Thailand’s first Thai Youth Anti-Corruption Network “Refuse To Be Corrupt” café opened on 8 June 2015 at Ubon Ratchanthani University in the northeast of Thailand.
The project is a partnership between United Nations Development Programme (UNDP), True Coffee, Anti-corruption Organisation of Thailand, Khon Kaen University, and Ubon Ratchathani University. The partnership provides students with professional knowledge and means to set up and run the cafés, which serve as active communities for the students to tackle the enemy of Thai society: Corruption.
In Thailand, corruption is a serious and complex issue, affecting many strands of Thai society. “The future must not belong to the corrupt few who steal the country’s resources”, said Luc Stevens, UN Resident Coordinator and UNDP Resident Representative in Thailand. “The future of Thailand must be won by educated youth who seek transparency, accountability and justice. This is a vision we will support.”
A second “Refuse To Be Corrupt” café in Khon Kaen University is due to open in September 2015. From here, the project will expand to other campuses. A social enterprise managed by the Thai Youth Anti-Corruption Network students’ clubs at university level, the ‘Refuse To Be Corrupt” café seeks to be the anchor of anti-corruption advocacy efforts in campuses.
The café is a space created by the youth and for the youth to meet and discuss issues, share their views among peers, organize events and map out plans to tackle corruption within their universities, communities, and beyond. The “Refuse To Be Corrupt” cafés use a business model that does not aim at maximizing profits. Instead, the cafés advance and achieve the social vision of a “corruption-free society”.
A University Students’ Integrity Survey of 1,255 students, jointly conducted in 2014 by UNDP and the College of Local Administration of Khon Kaen University found that Thai youth understand the concept and the importance of integrity. However, there is a gap between what they say they believe and how they would actually behave, a so-called integrity gap.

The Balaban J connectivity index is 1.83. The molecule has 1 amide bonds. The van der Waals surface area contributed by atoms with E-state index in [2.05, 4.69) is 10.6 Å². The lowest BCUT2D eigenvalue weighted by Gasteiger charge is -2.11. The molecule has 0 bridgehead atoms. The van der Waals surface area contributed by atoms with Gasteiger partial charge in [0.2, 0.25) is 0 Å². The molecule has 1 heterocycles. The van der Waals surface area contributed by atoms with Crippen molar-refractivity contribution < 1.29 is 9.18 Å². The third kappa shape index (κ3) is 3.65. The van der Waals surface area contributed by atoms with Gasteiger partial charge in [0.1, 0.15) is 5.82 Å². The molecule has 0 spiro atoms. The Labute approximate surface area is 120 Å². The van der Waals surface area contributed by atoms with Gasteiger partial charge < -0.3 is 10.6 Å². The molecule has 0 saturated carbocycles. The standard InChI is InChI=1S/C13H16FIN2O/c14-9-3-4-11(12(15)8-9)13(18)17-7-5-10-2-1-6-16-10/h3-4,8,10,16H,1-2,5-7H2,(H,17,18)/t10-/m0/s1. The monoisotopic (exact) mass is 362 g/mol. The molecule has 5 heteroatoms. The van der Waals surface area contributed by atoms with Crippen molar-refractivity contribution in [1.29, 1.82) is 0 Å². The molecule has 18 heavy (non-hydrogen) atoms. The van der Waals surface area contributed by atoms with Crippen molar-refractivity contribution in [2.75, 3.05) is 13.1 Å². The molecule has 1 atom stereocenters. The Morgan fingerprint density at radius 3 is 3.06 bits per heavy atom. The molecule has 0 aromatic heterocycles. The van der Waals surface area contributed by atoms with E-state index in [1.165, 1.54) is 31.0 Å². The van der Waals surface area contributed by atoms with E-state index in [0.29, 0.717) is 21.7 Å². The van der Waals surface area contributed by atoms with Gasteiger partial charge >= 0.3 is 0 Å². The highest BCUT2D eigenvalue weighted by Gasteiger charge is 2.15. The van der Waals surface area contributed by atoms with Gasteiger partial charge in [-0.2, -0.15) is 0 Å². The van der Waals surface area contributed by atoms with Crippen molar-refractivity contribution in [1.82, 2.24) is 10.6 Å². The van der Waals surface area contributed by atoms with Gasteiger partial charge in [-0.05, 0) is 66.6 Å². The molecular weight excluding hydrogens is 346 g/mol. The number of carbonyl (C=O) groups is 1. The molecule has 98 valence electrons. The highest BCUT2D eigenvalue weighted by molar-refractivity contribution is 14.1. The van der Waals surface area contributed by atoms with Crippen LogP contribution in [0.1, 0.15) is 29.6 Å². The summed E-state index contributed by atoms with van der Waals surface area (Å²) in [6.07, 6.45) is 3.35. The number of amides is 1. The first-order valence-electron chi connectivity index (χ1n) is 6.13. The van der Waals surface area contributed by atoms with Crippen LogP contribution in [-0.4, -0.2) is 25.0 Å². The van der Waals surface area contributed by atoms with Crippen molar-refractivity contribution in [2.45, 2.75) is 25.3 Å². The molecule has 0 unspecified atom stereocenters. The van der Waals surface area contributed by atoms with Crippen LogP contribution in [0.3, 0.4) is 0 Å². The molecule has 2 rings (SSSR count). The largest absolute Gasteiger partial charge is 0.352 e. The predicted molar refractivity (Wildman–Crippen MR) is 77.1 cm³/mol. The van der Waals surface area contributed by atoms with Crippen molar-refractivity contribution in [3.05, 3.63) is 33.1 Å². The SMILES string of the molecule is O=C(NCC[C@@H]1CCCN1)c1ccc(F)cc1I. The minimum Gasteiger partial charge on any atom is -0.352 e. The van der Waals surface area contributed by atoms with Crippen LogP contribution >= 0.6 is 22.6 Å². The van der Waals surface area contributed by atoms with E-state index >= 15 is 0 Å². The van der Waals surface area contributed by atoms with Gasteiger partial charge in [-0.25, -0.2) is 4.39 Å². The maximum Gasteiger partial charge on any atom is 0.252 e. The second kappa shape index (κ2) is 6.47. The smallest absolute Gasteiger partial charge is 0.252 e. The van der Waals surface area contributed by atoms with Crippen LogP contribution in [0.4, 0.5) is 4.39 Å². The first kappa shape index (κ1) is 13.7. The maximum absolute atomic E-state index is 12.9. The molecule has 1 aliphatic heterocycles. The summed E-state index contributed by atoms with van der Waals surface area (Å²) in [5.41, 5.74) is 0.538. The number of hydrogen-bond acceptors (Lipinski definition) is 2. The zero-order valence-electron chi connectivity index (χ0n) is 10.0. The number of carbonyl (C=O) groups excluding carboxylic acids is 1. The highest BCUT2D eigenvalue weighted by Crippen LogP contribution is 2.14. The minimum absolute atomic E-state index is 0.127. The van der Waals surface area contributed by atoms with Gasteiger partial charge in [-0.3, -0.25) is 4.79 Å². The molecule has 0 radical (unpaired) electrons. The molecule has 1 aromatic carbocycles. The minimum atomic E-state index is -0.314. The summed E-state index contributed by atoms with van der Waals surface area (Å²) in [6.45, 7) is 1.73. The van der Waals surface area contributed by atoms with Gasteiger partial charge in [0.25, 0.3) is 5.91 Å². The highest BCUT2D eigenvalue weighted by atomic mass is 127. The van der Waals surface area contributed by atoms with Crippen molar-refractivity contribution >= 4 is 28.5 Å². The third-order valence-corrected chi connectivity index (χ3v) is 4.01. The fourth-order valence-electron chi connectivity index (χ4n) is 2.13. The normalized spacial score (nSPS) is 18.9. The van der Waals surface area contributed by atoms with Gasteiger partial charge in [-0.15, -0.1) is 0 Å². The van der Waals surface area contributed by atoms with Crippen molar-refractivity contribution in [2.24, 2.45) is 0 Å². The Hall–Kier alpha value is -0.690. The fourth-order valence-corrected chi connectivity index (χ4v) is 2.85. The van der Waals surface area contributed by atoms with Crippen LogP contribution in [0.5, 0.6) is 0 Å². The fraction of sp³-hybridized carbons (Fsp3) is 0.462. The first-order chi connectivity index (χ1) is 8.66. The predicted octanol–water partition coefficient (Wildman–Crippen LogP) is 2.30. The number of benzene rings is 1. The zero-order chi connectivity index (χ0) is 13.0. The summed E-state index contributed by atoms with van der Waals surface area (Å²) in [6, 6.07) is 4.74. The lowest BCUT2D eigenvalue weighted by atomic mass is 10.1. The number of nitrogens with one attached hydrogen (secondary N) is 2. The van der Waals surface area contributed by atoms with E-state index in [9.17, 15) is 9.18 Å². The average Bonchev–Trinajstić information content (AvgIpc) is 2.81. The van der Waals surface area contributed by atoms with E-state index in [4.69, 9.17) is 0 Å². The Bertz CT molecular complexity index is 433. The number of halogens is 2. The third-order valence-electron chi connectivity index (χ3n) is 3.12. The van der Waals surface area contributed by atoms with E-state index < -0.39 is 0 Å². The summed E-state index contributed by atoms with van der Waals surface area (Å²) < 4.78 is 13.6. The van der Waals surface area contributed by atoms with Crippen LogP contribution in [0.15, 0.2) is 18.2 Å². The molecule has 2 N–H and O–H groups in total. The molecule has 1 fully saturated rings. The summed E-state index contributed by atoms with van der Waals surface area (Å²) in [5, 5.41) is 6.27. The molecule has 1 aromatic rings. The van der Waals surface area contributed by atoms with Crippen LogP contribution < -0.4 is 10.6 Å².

Over 60% of students surveyed said they would use connections or pay bribes to obtain an unfair advantage. Over half says that at their university, students frequently turn in papers written by someone else.
“It’s clear that the students have a sense of right and wrong, but the influence of existing rules, norms, and practices might make it harder for them to grow in integrity,” says Martin Hart-Hansen, UNDP Thailand’s Deputy Resident Representative. “UNDP is working to push for real changes. Students are the centre of all the action because they understand the issues, as revealed in this survey. We are here to back them up, to build them a solid stage, so that the gap is lessened and that their beliefs and behaviours can come closer to alignment.”
Kwanpadh Suddhi-Dhamakit, Programme Analyst, UNDP Thailand, explains that “each year, approximately US$3 billion of government funds are allocated to public universities. However, corruption issues in Thai universities do not receive much attention from the public.
Universities are perceived as privileged spaces for academic learning. The hierarchical administrative systems and relationships between students, professors, and administration staff have also contributed to a culture of silence on issues related to bribery, patronage, and abuse of resources. Empowering university students with knowledge and tools would help break this culture of silence and improve governance and leadership of public universities in the long run”.
For more information, please contact:
Mr. Kwanpadh Suddhi-Dhamakit, Programme Analyst with UNDP in Thailand
M: (+66) 83614 7888